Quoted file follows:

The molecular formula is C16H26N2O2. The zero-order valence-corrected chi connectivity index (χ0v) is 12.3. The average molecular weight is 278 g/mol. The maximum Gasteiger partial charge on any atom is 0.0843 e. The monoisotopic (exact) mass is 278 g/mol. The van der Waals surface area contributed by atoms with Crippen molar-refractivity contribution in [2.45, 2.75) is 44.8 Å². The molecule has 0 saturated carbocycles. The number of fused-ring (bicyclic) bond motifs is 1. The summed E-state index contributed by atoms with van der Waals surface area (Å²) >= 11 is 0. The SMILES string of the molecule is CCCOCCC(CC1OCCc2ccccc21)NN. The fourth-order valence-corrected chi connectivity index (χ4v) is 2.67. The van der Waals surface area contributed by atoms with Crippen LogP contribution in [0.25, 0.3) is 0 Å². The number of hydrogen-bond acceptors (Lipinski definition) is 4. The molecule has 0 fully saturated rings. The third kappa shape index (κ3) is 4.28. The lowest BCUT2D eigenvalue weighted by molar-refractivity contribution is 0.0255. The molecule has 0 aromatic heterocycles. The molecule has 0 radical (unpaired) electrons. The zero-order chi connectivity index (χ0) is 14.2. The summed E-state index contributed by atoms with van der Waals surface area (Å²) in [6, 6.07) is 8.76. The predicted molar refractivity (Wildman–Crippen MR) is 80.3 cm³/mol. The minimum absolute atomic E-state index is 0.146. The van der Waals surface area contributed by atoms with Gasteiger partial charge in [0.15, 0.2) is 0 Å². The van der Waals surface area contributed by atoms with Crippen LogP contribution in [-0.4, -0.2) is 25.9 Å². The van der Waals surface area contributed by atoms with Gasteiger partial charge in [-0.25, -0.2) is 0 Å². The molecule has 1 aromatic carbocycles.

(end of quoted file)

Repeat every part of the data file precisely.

The molecular formula is C16H26N2O2. The zero-order valence-corrected chi connectivity index (χ0v) is 12.3. The average molecular weight is 278 g/mol. The maximum Gasteiger partial charge on any atom is 0.0843 e. The monoisotopic (exact) mass is 278 g/mol. The van der Waals surface area contributed by atoms with Crippen molar-refractivity contribution in [2.45, 2.75) is 44.8 Å². The molecule has 0 saturated carbocycles. The number of fused-ring (bicyclic) bond motifs is 1. The summed E-state index contributed by atoms with van der Waals surface area (Å²) >= 11 is 0. The SMILES string of the molecule is CCCOCCC(CC1OCCc2ccccc21)NN. The fourth-order valence-corrected chi connectivity index (χ4v) is 2.67. The van der Waals surface area contributed by atoms with Crippen LogP contribution in [0.25, 0.3) is 0 Å². The number of hydrogen-bond acceptors (Lipinski definition) is 4. The molecule has 0 fully saturated rings. The third kappa shape index (κ3) is 4.28. The lowest BCUT2D eigenvalue weighted by molar-refractivity contribution is 0.0255. The molecule has 0 aromatic heterocycles. The molecule has 0 radical (unpaired) electrons. The zero-order chi connectivity index (χ0) is 14.2. The summed E-state index contributed by atoms with van der Waals surface area (Å²) in [6, 6.07) is 8.76. The predicted molar refractivity (Wildman–Crippen MR) is 80.3 cm³/mol. The minimum absolute atomic E-state index is 0.146. The van der Waals surface area contributed by atoms with Gasteiger partial charge in [0.15, 0.2) is 0 Å². The van der Waals surface area contributed by atoms with Crippen LogP contribution in [-0.4, -0.2) is 25.9 Å². The van der Waals surface area contributed by atoms with Gasteiger partial charge in [-0.25, -0.2) is 0 Å². The molecule has 1 aromatic carbocycles.